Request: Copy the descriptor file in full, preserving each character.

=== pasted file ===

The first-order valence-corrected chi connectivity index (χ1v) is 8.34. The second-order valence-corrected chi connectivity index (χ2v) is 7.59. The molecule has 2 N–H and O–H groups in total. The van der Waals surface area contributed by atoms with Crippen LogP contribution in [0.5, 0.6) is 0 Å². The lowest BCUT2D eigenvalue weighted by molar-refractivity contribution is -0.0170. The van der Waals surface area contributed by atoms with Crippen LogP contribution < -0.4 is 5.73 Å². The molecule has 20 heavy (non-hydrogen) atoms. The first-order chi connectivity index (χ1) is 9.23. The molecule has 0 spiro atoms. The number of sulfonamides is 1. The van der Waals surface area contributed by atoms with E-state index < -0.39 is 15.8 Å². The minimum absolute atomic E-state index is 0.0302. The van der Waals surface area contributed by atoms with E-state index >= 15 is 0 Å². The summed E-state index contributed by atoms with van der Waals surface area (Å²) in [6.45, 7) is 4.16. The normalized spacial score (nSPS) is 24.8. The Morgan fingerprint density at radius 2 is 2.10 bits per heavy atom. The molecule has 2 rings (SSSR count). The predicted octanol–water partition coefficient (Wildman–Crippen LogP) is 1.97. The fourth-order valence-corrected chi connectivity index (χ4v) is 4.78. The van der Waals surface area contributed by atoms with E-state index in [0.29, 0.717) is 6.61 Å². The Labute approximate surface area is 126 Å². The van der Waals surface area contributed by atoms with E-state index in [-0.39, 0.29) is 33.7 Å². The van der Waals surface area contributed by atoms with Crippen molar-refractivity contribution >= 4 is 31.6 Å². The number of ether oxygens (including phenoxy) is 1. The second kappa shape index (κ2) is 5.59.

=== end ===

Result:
The first-order valence-corrected chi connectivity index (χ1v) is 8.34. The second-order valence-corrected chi connectivity index (χ2v) is 7.59. The molecule has 2 N–H and O–H groups in total. The van der Waals surface area contributed by atoms with Crippen LogP contribution in [0.5, 0.6) is 0 Å². The lowest BCUT2D eigenvalue weighted by molar-refractivity contribution is -0.0170. The van der Waals surface area contributed by atoms with Crippen LogP contribution < -0.4 is 5.73 Å². The molecule has 20 heavy (non-hydrogen) atoms. The first-order chi connectivity index (χ1) is 9.23. The molecule has 0 spiro atoms. The number of sulfonamides is 1. The van der Waals surface area contributed by atoms with E-state index < -0.39 is 15.8 Å². The minimum absolute atomic E-state index is 0.0302. The van der Waals surface area contributed by atoms with E-state index >= 15 is 0 Å². The summed E-state index contributed by atoms with van der Waals surface area (Å²) in [6.45, 7) is 4.16. The normalized spacial score (nSPS) is 24.8. The Morgan fingerprint density at radius 2 is 2.10 bits per heavy atom. The molecule has 2 rings (SSSR count). The predicted octanol–water partition coefficient (Wildman–Crippen LogP) is 1.97. The fourth-order valence-corrected chi connectivity index (χ4v) is 4.78. The van der Waals surface area contributed by atoms with E-state index in [0.29, 0.717) is 6.61 Å². The Labute approximate surface area is 126 Å². The van der Waals surface area contributed by atoms with E-state index in [-0.39, 0.29) is 33.7 Å². The van der Waals surface area contributed by atoms with Crippen molar-refractivity contribution >= 4 is 31.6 Å². The number of ether oxygens (including phenoxy) is 1. The second kappa shape index (κ2) is 5.59.